I put forth all my effort, but again he stopped me. I performed it countless times over, but with each rendition the quality exponentially worsened. Finally, he told me to stop. We had done all we could for today. I stepped off stage and collapsed into a chair, angry and defeated. I was here to prove to myself that I could accomplish something momentous. I was born with two speech impediments. Participating in theatre was the last thing anyone expected of me.
Yet I wanted to sway crowds with my voice, make them cry, laugh and shout for joy. I was a terrified year-old the first time I stepped on stage, and equally frightened moments before I finally performed at Lincoln Center. I walked slowly to my position full of fear, but when the spotlight hit my face, there was no trepidation, only a calmness and quiet determination. In that moment all the long hours of struggle fell into place.
I had already accomplished what I had set out to do before my final performance. Just being there, having worked as hard as I had, made all the worry dissipate. It was just me and the light.
As I sat there and the lights in the theatre clicked off one by one, the setting sun cast a beam of orange sunlight directly center stage. I pretended to watch myself perform in that light, pacing to and fro, shouting heroically to my men and charging headlong into battle, into victory.
I looked back down at the memento. Then something clicked. Henry V never lost hope and neither would I. So I went once more to the stage. Nathaniel Colburn Aliso Viejo, Calif. Keeping my head down and avoiding eye contact, I tried not to attract attention. Drunken shrieks and moans reverberated through the darkening light of the bus stop, while silhouettes and shadows danced about.
My heart pounding, I hoped I would survive the next 40 minutes. I had never seen the homeless at the stop act so deranged. But I had never been there so late. It was well past sundown. A man passed out on the next bench awoke only to shout and drink. One screamed racial slurs and curses at another while they both staggered around. Another lacked an arm and had the most baleful gaze I had ever seen. After a few long minutes, a shadow detached itself from the opposite benches, came over and sat down next to me.
Squinting, I took in her kind, wrinkled face. Ah, thank god, a kindred soul enduring the same thing. When I was a bit older than you, my home was a car. Can you believe that my car, an old Toyota, got 50 miles to the gallon? I could drive from here to San Francisco in one sitting. The more we talked, the more I enjoyed her company and forgot about the craziness around me.
She loved helping people and went to church. Before I could learn more, a homeless man staggered up to me and asked me for money. I was so uncomfortable I relented. Give them food. The stereotype is true — they buy drugs and alcohol. Look around you. Just then a bus arrived — apparently hers. She procured two hardboiled eggs from her pocket and offered them to me. I politely declined, and she went to get her stuff.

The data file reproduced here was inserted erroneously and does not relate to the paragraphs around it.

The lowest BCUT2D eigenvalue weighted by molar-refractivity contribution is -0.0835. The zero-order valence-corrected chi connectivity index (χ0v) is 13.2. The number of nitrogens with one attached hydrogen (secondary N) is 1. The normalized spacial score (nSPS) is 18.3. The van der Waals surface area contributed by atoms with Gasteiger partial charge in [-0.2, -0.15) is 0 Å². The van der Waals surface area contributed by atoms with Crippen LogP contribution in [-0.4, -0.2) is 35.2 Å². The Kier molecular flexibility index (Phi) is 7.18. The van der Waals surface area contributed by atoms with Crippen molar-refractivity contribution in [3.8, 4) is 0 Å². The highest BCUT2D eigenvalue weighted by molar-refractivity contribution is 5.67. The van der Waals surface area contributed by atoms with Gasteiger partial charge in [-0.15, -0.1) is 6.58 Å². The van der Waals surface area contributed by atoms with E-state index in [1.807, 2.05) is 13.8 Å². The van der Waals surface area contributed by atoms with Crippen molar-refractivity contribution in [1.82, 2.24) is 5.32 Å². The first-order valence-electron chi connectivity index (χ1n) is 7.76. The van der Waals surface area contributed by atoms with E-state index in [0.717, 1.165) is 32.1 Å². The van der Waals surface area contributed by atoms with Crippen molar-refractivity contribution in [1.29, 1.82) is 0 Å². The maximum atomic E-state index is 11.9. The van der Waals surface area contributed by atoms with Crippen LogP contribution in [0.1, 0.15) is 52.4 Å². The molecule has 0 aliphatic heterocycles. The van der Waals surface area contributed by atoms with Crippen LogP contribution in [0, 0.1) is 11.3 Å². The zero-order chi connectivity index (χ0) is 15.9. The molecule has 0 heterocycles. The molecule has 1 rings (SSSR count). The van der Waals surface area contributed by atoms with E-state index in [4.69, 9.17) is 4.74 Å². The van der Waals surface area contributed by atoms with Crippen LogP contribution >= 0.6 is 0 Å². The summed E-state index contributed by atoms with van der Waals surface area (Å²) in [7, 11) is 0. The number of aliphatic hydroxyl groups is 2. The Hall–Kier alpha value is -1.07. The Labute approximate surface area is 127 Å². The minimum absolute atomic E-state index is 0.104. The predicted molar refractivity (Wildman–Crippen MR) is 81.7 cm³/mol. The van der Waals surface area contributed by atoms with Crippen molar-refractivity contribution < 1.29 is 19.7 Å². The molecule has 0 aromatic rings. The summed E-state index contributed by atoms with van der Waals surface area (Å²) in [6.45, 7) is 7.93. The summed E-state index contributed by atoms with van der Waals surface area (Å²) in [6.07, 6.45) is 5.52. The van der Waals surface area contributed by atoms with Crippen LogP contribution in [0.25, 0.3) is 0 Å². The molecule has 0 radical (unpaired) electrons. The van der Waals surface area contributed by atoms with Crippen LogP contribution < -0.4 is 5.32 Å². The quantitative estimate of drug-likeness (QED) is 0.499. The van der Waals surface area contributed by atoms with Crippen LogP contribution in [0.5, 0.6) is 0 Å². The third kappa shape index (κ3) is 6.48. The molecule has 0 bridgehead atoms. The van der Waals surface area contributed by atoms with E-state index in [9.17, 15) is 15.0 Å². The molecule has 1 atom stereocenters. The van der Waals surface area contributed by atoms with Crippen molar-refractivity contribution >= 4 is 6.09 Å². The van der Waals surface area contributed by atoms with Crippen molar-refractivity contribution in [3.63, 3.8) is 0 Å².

But wait, why was she carrying eggs in her pocket? When the woman emerged from the other side of the stop, she boarded the bus with a sleeping bag and backpack. She was homeless! She smiled down at me, the bus left, and I sat there in quiet shock. I explored the stop anew. Drugs, alcohol, missing limbs were no longer terrifying. Now, I saw the symptoms of sickness, a sad lifestyle that did no harm except to those who lived it.
The homeless lady probably has no idea what an effect she had on me. Because of her, I swore to look through the top layers of every situation. Now that I have a car, I never go to the bus stop, but I know its lesson, at least, will continue to take me places. I hope my expanded empathy and open-mindedness will allow me to feel at home in any foreign situation and connect with all people. Joe Pucci New York, N. I often try to block out the hectic surroundings by isolating myself in music, but I can never seem to get out of the real life time-lapse.
In photography, a time-lapse is a technique at which the frame rate is lower than that used to view the sequence, thus, when the sequence is played at normal speed, it gives the effect that time is moving faster, or lapsing. In a Manhattan subway tunnel, a real life time-lapse gives the illusion that thousands are moving around you in one single moment. Luckily, that afternoon, the frame rate was higher than the actual visual sequence.
The crowd shoved their way toward the platform as the screeching train echoed through the underpass. The doors opened and I pushed my way toward the already full train. After five seconds, I began to worry, fearing that the door would close and I would be stuck longer in the blistering, underground cave. The tall, brunette girl in front of me inched her way over the gap between the rusted train and the yellow platform, but one misstep turned my time-lapse upside down. In slow motion, one vertebra at a time, she fell through the gap toward the tracks as the train doors closed.
I slipped my hands out of my skinny jeans and reached under her arms as her head neared the platform. I hoisted her up and the sensor doors reopened as we entered the train. I threw my headphones around my shoulders, clumsily turned down my embarrassing music, and asked if she was okay. My pause had lasted for all of about two seconds. No one on the train noticed, not even her mom. I felt like I had done something much bigger than me, and I also felt like this beautiful girl and I would naturally connect over what just happened.
I had purchased my Elantra with my own savings, but it was long past its prime. With some instruction from a mechanic, I began to learn the components of an engine motor and the engineering behind it. I repaired my brake light, replaced my battery, and made adjustments to the power-steering hose. Engineering was no longer just a nerdy pursuit of robotics kids; it was a medium to a solution. It could be a way to a career, doing the things I love. I was inspired to learn more.